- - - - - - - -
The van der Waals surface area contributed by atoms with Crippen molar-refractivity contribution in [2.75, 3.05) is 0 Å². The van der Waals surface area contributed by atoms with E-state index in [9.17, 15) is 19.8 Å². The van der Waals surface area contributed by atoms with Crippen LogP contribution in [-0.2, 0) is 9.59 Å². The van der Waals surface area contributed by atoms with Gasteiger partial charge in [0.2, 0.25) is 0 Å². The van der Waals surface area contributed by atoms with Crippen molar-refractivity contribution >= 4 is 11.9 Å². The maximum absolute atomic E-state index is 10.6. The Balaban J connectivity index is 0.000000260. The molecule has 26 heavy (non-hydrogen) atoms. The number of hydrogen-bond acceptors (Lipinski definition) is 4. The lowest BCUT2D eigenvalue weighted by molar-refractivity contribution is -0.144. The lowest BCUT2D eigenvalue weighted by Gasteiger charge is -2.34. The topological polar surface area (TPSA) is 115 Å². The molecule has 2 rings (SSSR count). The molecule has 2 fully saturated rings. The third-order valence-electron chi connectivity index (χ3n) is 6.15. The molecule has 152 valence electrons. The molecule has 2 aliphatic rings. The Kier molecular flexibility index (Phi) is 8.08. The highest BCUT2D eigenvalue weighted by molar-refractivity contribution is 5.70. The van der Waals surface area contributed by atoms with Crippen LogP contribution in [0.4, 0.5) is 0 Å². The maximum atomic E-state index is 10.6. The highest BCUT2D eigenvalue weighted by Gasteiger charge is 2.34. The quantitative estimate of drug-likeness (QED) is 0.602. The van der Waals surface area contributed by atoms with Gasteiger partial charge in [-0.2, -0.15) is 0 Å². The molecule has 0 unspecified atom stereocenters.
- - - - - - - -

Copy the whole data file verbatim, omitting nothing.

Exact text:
The van der Waals surface area contributed by atoms with Crippen molar-refractivity contribution in [2.75, 3.05) is 0 Å². The van der Waals surface area contributed by atoms with E-state index in [9.17, 15) is 19.8 Å². The van der Waals surface area contributed by atoms with Crippen LogP contribution in [-0.2, 0) is 9.59 Å². The van der Waals surface area contributed by atoms with Gasteiger partial charge in [0.2, 0.25) is 0 Å². The van der Waals surface area contributed by atoms with Crippen molar-refractivity contribution >= 4 is 11.9 Å². The maximum absolute atomic E-state index is 10.6. The Balaban J connectivity index is 0.000000260. The molecule has 26 heavy (non-hydrogen) atoms. The number of hydrogen-bond acceptors (Lipinski definition) is 4. The lowest BCUT2D eigenvalue weighted by molar-refractivity contribution is -0.144. The lowest BCUT2D eigenvalue weighted by Gasteiger charge is -2.34. The topological polar surface area (TPSA) is 115 Å². The molecule has 2 rings (SSSR count). The molecule has 2 fully saturated rings. The third-order valence-electron chi connectivity index (χ3n) is 6.15. The molecule has 152 valence electrons. The molecule has 2 aliphatic rings. The Kier molecular flexibility index (Phi) is 8.08. The highest BCUT2D eigenvalue weighted by molar-refractivity contribution is 5.70. The van der Waals surface area contributed by atoms with Crippen LogP contribution in [0.4, 0.5) is 0 Å². The maximum atomic E-state index is 10.6. The highest BCUT2D eigenvalue weighted by Gasteiger charge is 2.34. The quantitative estimate of drug-likeness (QED) is 0.602. The van der Waals surface area contributed by atoms with Gasteiger partial charge in [-0.2, -0.15) is 0 Å². The molecule has 0 unspecified atom stereocenters.